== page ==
Why Central Banks Won’t Bring Down Bitcoin
Why Central Banks Won’t Bring Down Bitcoin By Alex Kimani – Safe Haven
It’s question that the bitcoin and crypto community has pondered over long and hard: “Could the world’s central banks create their own ‘safe’ and centralized cryptocurrencies to replace the current decentralized networks?”
It’s not just an idle musing, either. Digital payments are expected to hit a record 726 billion transactions by 2020 as digital rapidly establishes itself as rival to cash due to convenience and low transaction costs.
These legacy banks would no doubt love to be at the helm of digital payments the same way they have dominated the fiat currency market.
And now the European Union has sounded the alarm to the bitcoin and crypto community by declaring that decentralized currencies could find themselves in serious trouble if central banks decide to launch their own cryptocurrencies.
A report on fintech competition commissioned by Econ, an organization that oversees decisions by the ECB (European Central Bank), warns: “The arrival of permissioned cryptocurrencies promoted by banks, even by central banks, will reshape the current competition level in the cryptocurrency market, broadening the number of competitors.”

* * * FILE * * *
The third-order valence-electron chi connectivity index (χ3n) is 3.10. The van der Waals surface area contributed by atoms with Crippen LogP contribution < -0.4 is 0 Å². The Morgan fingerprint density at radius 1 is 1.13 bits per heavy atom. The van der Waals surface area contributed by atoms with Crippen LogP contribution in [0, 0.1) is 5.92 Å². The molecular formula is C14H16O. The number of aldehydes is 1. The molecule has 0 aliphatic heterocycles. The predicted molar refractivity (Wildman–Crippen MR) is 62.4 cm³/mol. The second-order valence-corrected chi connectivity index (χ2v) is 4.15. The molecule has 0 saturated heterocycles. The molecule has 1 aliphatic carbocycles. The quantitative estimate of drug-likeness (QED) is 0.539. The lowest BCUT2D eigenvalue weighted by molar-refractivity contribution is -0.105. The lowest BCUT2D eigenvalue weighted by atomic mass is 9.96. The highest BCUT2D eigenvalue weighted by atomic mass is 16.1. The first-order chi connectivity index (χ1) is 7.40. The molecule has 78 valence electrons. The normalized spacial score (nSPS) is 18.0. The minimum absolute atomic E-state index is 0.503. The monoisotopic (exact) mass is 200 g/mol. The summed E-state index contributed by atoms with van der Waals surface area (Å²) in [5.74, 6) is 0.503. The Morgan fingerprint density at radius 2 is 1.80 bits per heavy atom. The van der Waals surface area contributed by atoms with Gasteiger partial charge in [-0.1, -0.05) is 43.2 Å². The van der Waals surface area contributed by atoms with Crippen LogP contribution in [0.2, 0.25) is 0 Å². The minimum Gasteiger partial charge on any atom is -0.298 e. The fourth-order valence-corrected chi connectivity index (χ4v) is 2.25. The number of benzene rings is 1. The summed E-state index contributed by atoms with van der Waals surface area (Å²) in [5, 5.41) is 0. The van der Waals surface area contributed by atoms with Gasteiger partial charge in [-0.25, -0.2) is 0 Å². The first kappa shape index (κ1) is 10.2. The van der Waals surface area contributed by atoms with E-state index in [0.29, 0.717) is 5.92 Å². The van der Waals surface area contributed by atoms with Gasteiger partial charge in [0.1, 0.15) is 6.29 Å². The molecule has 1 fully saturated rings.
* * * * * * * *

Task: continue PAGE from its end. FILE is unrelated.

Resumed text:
The report theorizes that banks could use their power in traditional banking to limit competition from other cryptocurrencies through predatory pricing schemes and pre-emptive acquisitions. Banks would not only price out bitcoin and other crypto but also institute denial of service, including to exchange wallets by users.
The report also points out that bitcoin’s vulnerability stems from how the mining industry is structured, with only five mining pools controlling nearly 80 percent of bitcoin mining.
A Contrarian View
It’s perfectly understandable why the ECB would be worried about cryptos. Europe is the world’s leading crypto hub with 42 percent of bitcoin wallet supply, 37 percent of leading players and 33 percent of payments. Despite its outsized role, the region controls only 13 percent of mining activity.